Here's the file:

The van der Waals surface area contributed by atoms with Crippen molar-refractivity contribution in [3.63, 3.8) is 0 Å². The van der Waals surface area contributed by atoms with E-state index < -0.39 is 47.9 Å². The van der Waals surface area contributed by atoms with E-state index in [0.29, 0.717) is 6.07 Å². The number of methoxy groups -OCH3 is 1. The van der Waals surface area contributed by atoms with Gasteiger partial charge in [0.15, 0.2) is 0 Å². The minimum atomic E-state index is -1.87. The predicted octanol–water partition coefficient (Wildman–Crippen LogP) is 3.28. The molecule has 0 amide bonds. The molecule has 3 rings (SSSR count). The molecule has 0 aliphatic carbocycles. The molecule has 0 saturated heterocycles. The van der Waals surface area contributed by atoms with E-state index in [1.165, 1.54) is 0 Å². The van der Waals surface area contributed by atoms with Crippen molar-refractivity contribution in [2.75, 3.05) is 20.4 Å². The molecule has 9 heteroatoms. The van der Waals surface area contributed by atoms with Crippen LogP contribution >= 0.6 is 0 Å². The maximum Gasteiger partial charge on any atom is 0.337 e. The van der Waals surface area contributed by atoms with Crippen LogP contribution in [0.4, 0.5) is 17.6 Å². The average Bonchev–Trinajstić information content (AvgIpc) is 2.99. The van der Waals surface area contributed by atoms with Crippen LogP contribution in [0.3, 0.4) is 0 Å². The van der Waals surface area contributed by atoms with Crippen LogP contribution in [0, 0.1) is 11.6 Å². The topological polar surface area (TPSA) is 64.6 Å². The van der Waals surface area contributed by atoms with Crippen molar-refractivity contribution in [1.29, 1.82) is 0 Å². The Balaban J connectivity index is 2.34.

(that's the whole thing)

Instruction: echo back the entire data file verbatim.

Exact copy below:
The van der Waals surface area contributed by atoms with Crippen molar-refractivity contribution in [3.63, 3.8) is 0 Å². The van der Waals surface area contributed by atoms with E-state index < -0.39 is 47.9 Å². The van der Waals surface area contributed by atoms with E-state index in [0.29, 0.717) is 6.07 Å². The number of methoxy groups -OCH3 is 1. The van der Waals surface area contributed by atoms with Gasteiger partial charge in [0.15, 0.2) is 0 Å². The minimum atomic E-state index is -1.87. The predicted octanol–water partition coefficient (Wildman–Crippen LogP) is 3.28. The molecule has 0 amide bonds. The molecule has 3 rings (SSSR count). The molecule has 0 aliphatic carbocycles. The molecule has 0 saturated heterocycles. The van der Waals surface area contributed by atoms with E-state index in [1.165, 1.54) is 0 Å². The van der Waals surface area contributed by atoms with Crippen molar-refractivity contribution in [2.75, 3.05) is 20.4 Å². The molecule has 9 heteroatoms. The van der Waals surface area contributed by atoms with Crippen LogP contribution >= 0.6 is 0 Å². The maximum Gasteiger partial charge on any atom is 0.337 e. The van der Waals surface area contributed by atoms with Crippen LogP contribution in [0.4, 0.5) is 17.6 Å². The average Bonchev–Trinajstić information content (AvgIpc) is 2.99. The van der Waals surface area contributed by atoms with Crippen LogP contribution in [0.3, 0.4) is 0 Å². The van der Waals surface area contributed by atoms with Crippen LogP contribution in [0, 0.1) is 11.6 Å². The topological polar surface area (TPSA) is 64.6 Å². The van der Waals surface area contributed by atoms with Crippen molar-refractivity contribution in [1.29, 1.82) is 0 Å². The Balaban J connectivity index is 2.34.